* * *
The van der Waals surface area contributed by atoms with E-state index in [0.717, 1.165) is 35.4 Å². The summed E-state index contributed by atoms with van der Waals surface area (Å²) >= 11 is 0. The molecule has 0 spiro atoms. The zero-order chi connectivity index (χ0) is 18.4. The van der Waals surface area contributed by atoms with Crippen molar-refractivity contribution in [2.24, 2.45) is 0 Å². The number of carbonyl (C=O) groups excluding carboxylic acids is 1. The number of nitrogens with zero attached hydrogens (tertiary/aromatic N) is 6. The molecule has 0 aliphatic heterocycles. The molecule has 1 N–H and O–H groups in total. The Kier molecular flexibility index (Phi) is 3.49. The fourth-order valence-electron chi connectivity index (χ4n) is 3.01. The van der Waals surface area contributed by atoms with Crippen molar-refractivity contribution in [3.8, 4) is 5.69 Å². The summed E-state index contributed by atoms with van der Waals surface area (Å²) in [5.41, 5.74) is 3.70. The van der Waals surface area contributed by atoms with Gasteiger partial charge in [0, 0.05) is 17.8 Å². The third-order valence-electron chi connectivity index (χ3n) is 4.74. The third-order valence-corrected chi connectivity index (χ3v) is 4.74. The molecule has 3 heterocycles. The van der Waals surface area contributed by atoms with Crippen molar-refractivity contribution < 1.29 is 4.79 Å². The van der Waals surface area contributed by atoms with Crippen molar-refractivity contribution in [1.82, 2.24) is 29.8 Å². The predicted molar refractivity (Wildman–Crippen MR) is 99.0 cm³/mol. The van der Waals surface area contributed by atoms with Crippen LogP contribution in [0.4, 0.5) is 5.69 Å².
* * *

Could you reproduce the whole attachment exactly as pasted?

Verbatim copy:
The van der Waals surface area contributed by atoms with E-state index in [0.717, 1.165) is 35.4 Å². The summed E-state index contributed by atoms with van der Waals surface area (Å²) >= 11 is 0. The molecule has 0 spiro atoms. The zero-order chi connectivity index (χ0) is 18.4. The van der Waals surface area contributed by atoms with Crippen molar-refractivity contribution in [2.24, 2.45) is 0 Å². The number of carbonyl (C=O) groups excluding carboxylic acids is 1. The number of nitrogens with zero attached hydrogens (tertiary/aromatic N) is 6. The molecule has 0 aliphatic heterocycles. The molecule has 1 N–H and O–H groups in total. The Kier molecular flexibility index (Phi) is 3.49. The fourth-order valence-electron chi connectivity index (χ4n) is 3.01. The van der Waals surface area contributed by atoms with Crippen molar-refractivity contribution in [3.8, 4) is 5.69 Å². The summed E-state index contributed by atoms with van der Waals surface area (Å²) in [5.41, 5.74) is 3.70. The van der Waals surface area contributed by atoms with Gasteiger partial charge in [0, 0.05) is 17.8 Å². The third-order valence-electron chi connectivity index (χ3n) is 4.74. The third-order valence-corrected chi connectivity index (χ3v) is 4.74. The molecule has 3 heterocycles. The van der Waals surface area contributed by atoms with Crippen molar-refractivity contribution < 1.29 is 4.79 Å². The van der Waals surface area contributed by atoms with Crippen molar-refractivity contribution in [1.82, 2.24) is 29.8 Å². The predicted molar refractivity (Wildman–Crippen MR) is 99.0 cm³/mol. The van der Waals surface area contributed by atoms with Crippen LogP contribution in [0.4, 0.5) is 5.69 Å².